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Menu plans

please give me a healthy menu for a full day for my 14 and 15 yr old friends.
(June 6, 2008)

Healthy Diet Chart for Adolescence

Adolescence is one of the most challenging periods in human development. The uniform growth of childhood is altered by an increase in the velocity of growth. This sudden growth leads to increase in nutritional needs. There is increased need for nutrients due to increase in physical growth and development. The change in lifestyle and food patterns can lead to a change in nutrient needs.  Special nutrient needs are associated with participation in sports, pregnancy, eating disorders, alcohol and drug use, dieting and other situations related to adolescence.

Adolescence is the only time following birth when the rate of growth actually increases.

The adolescent gains about 20% of adult height and 50% of weight during this period. Growth continues throughout the approximately 5 to 7 years of pubertal development. Girls begin the pubertal process approximately 2 years earlier than boys. The body composition of the boys and girls changes. Girls gain more fat than boys during puberty and in adulthood they have about 22 to 26 % body fat, compared with around 15 to 18% in men. During puberty men gain twice as much lean tissue as do women.

The needs of the adolescent increases.Inspite of this the adolescence may tend to consume fewer amounts of foods due to their urge to reduce weight and look slim. During adolescence, peer pressure takes the front seat and the individual tend to change their eating patterns accordingly. The menu plan of the adolescents is not different from the adults. However it is very essential to provide certain specific minerals like calcium for bone development, iron for increasing blood volume and to compensate for the loss of blood that occurs during menses and iodine that is essential for the mental development and better performance in the academics. Carbohydrates, protein and fat can be given in required amounts. Include water not only as it is but also in the form of juices and fruits having high water content. Instead of having three heavy meals increase the frequency of consumption so that the nutrients are properly distributed.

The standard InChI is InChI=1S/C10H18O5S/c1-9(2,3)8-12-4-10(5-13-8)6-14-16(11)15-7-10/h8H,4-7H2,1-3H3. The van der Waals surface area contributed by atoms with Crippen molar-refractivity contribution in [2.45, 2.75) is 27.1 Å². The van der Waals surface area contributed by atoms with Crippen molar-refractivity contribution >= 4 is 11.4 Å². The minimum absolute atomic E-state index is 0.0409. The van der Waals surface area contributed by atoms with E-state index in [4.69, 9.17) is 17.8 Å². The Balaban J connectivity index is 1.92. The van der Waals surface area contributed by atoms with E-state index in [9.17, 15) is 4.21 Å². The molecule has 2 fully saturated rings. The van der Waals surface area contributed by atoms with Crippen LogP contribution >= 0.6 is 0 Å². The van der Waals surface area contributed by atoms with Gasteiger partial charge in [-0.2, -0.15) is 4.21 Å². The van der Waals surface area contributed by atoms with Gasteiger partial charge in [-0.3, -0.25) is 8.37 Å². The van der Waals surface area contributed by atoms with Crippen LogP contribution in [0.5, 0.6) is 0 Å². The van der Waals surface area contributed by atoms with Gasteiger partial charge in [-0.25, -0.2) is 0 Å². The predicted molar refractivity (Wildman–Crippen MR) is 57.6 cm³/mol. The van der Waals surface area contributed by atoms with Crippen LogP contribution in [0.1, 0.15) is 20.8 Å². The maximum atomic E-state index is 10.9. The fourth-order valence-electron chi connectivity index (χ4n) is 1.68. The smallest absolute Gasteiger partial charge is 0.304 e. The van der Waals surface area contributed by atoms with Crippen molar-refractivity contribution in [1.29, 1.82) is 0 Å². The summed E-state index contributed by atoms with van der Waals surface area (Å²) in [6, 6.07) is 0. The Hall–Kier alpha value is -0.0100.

A glass of milk (Avoid coffee or tea as it contains caffeine that can interfere with calcium absorption)


A bowl of porridge of mixed cereals


A sandwich prepared with brown bread and raw vegetables.
A bowl of scrambled egg and 2 breads toasted.


1 fruit


A bowl of soup

2 wheat pancakes
A vegetable preparation
A pulse preparation
A small bowl of yoghurt.


2 dry crackers
A glass of fruit juice


Savory semolina or broken wheat  preparation.

Pasta with dressing


A bowl of rice
A cup of yoghurt
Bland vegetable and pulse preparation
 A slice of sponge cake.
Submitted by A V on June 6, 2008 at 06:24


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